The type of alcohol that is consumed in beverages such as beer, wine, and liquor (sometimes referred to as "spirits") comes from the fermentation of different ingredients.
The fermentation process produces but the chemical composition of ethanol is different than that of other types, including isopropyl, the ingredient found in common rubbing alcohol or methanol, which is found in such products as mineral spirits or naphtha.
Different Forms of Alcoholic Beverages
As mentioned earlier, there are different types of alcoholic beverages. Beer contains different types of grains as well as sugar and other ingredients, while wine most often contains some type of fruit or fruit juice which has been allowed to ferment.
Liquor or "spirits" can include different types of grains as well as vegetables. For example, potatoes are sometimes used in the making of vodka.
Whiskey, brandy, rum, vodka, and gin are all types of liquor or "spirits". In the majority of these drinks, the alcohol content has been increased through distillation (a process whereby the beverage is heated so that the alcohol can be collected and concentrated).
Depending on the type of beverage, the ingredients can include grains (such as malt barley or rye for whiskeys, gin, and other types for vodka), or sugar cane or molasses (for rum). Other ingredients can be added for flavoring and other reasons, such as juniper or other berries for gin.
Not all alcoholic beverages are distilled—beer and wine, for example, are not. Some alcoholic beverages, such as vodka, are distilled but not aged. Any or all of these techniques, as well as the type of beverage, can make a difference in the alcohol content (the amount of ethanol that is present in a beverage).
Beer, for example, can contain anywhere from less than 0.5% (most often found in beer products labeled "non-alcoholic") to as high as 9% (found in some types of ale). The average alcohol content in beer products is usually between 4% and 6%.
Wine is generally considered to fall into one of three categories: table wine, sparkling wine, and fortified wine. Types of wine in each category can contain anywhere from 8% alcohol content to as high as 22% alcohol content.
Most table and sparkling wines contain between 8% and 14% alcohol content; fortified wines, which include port wines as well as others, usually contain the higher amounts of alcohol.
The percentage has to do with the amount of alcohol content found in a certain number of milliliters of alcohol product. For example, a 100 ml bottle of wine that is said to contain 8% alcohol content means that 8 ml of alcohol is present in the 100 ml of wine in the bottle.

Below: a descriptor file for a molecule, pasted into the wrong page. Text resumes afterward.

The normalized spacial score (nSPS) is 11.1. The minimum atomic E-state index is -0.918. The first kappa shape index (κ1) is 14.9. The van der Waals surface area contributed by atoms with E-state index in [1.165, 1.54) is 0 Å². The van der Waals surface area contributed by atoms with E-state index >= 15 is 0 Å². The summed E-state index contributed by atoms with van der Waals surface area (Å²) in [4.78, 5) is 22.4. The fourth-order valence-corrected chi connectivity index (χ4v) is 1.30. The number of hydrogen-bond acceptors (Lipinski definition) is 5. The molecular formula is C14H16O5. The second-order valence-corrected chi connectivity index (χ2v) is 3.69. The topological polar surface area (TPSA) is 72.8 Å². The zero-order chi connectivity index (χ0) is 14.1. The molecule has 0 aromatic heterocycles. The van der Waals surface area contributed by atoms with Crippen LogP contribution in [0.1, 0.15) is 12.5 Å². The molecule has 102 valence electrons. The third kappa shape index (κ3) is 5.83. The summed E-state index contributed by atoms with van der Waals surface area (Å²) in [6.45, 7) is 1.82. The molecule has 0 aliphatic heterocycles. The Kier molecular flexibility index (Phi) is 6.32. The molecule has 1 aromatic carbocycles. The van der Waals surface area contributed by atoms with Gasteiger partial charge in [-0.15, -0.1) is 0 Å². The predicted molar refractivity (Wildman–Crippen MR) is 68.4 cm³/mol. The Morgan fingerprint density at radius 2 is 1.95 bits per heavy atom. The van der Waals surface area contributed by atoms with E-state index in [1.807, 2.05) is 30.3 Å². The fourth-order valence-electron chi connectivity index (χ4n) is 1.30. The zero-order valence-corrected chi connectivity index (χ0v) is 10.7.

Of course, the alcohol content will also vary with the amount of beverage you consume. For example, if your favorite beer contains 5% alcohol in a 12-oz. serving, then the alcohol content is going to increase with each beer consumed.
Effects of Alcohol Consumption
As alcoholic beverages are consumed, the alcohol is absorbed into the bloodstream. The amount of alcohol consumed, as well as other factors, including how much or how little one has eaten, as well as an individual's tolerance level to alcohol (which can be increased the more one drinks) is what causes intoxication ("getting drunk").
Signs of intoxication include slurred speech, difficulty maintaining balance, and blurred vision. In extreme cases of intoxication, loss of consciousness can occur.
Ethanol can be addictive, and problems can arise from this. "Social" or "moderate" drinking; that is, consuming alcohol in controlled amounts and only at certain times, such as gatherings or on the weekend may be possible for some people; for others, it can lead to a full-blown dependence on alcohol.
An increased tolerance to the effects of alcohol—in other words, having to consume more in order to feel a "buzz" can be one of the first signs of addiction. An increase in the amount of alcohol consumed or the frequency in which one consumes it can also be a warning signal that addiction is occurring or imminent.
If you feel that you have developed an alcohol addiction or are in danger of doing so, you can seek help. There are programs designed to help you recognize the signs of addiction. If you see those signs, and are ready to admit that you have a problem, you can receive help at a rehab center 800-654-0987.
The help can come in the form of inpatient and outpatient services, which include individual and group counseling sessions. In addition, some rehab centers offer medical help for alcohol withdrawal, which can be very unpleasant, both physically and psychologically.
The most important thing a rehab center can give is support. You do not have to fight alcohol addiction alone; emotional, physical, and mental support is available.